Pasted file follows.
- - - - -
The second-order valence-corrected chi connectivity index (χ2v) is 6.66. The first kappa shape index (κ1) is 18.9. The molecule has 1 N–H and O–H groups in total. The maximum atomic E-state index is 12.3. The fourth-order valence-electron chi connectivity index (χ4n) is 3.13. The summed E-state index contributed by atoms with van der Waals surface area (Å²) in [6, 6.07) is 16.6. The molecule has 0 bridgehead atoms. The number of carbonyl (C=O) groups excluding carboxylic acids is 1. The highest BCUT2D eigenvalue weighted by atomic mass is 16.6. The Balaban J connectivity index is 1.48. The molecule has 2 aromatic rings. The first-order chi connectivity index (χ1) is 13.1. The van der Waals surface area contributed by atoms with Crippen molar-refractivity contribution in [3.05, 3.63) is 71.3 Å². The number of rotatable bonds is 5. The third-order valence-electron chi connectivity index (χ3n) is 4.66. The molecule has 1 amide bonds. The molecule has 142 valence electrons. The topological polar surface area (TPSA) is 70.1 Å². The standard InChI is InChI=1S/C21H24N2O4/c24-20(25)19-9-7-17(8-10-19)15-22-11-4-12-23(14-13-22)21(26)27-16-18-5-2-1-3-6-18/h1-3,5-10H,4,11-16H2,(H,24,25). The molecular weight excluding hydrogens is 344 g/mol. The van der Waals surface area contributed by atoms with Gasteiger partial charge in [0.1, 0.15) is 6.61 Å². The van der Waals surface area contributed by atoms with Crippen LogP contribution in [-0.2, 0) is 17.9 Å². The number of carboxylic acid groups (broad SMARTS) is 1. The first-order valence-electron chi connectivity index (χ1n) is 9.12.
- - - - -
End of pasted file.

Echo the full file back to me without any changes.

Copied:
The second-order valence-corrected chi connectivity index (χ2v) is 6.66. The first kappa shape index (κ1) is 18.9. The molecule has 1 N–H and O–H groups in total. The maximum atomic E-state index is 12.3. The fourth-order valence-electron chi connectivity index (χ4n) is 3.13. The summed E-state index contributed by atoms with van der Waals surface area (Å²) in [6, 6.07) is 16.6. The molecule has 0 bridgehead atoms. The number of carbonyl (C=O) groups excluding carboxylic acids is 1. The highest BCUT2D eigenvalue weighted by atomic mass is 16.6. The Balaban J connectivity index is 1.48. The molecule has 2 aromatic rings. The first-order chi connectivity index (χ1) is 13.1. The van der Waals surface area contributed by atoms with Crippen molar-refractivity contribution in [3.05, 3.63) is 71.3 Å². The number of rotatable bonds is 5. The third-order valence-electron chi connectivity index (χ3n) is 4.66. The molecule has 1 amide bonds. The molecule has 142 valence electrons. The topological polar surface area (TPSA) is 70.1 Å². The standard InChI is InChI=1S/C21H24N2O4/c24-20(25)19-9-7-17(8-10-19)15-22-11-4-12-23(14-13-22)21(26)27-16-18-5-2-1-3-6-18/h1-3,5-10H,4,11-16H2,(H,24,25). The molecular weight excluding hydrogens is 344 g/mol. The van der Waals surface area contributed by atoms with Gasteiger partial charge in [0.1, 0.15) is 6.61 Å². The van der Waals surface area contributed by atoms with Crippen LogP contribution in [-0.2, 0) is 17.9 Å². The number of carboxylic acid groups (broad SMARTS) is 1. The first-order valence-electron chi connectivity index (χ1n) is 9.12.